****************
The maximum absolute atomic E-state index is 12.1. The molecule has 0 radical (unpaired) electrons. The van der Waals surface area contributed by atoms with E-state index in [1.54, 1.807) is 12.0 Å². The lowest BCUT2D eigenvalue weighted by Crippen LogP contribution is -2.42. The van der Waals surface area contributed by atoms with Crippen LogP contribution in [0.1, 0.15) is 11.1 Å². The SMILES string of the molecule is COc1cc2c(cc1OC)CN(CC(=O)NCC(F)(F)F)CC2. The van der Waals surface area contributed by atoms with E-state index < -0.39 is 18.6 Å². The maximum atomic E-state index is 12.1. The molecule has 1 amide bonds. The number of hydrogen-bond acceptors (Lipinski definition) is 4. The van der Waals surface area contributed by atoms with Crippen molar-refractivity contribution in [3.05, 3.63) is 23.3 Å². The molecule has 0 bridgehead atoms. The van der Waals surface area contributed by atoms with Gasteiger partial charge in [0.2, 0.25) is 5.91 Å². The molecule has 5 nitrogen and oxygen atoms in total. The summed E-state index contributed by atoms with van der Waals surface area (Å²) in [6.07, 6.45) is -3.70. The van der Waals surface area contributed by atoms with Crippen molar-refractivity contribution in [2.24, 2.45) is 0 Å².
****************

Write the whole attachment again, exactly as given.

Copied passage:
The maximum absolute atomic E-state index is 12.1. The molecule has 0 radical (unpaired) electrons. The van der Waals surface area contributed by atoms with E-state index in [1.54, 1.807) is 12.0 Å². The lowest BCUT2D eigenvalue weighted by Crippen LogP contribution is -2.42. The van der Waals surface area contributed by atoms with Crippen LogP contribution in [0.1, 0.15) is 11.1 Å². The SMILES string of the molecule is COc1cc2c(cc1OC)CN(CC(=O)NCC(F)(F)F)CC2. The van der Waals surface area contributed by atoms with E-state index < -0.39 is 18.6 Å². The maximum atomic E-state index is 12.1. The molecule has 1 amide bonds. The number of hydrogen-bond acceptors (Lipinski definition) is 4. The van der Waals surface area contributed by atoms with Crippen molar-refractivity contribution in [3.05, 3.63) is 23.3 Å². The molecule has 0 bridgehead atoms. The van der Waals surface area contributed by atoms with Gasteiger partial charge in [0.2, 0.25) is 5.91 Å². The molecule has 5 nitrogen and oxygen atoms in total. The summed E-state index contributed by atoms with van der Waals surface area (Å²) in [6.07, 6.45) is -3.70. The van der Waals surface area contributed by atoms with Crippen molar-refractivity contribution in [2.24, 2.45) is 0 Å².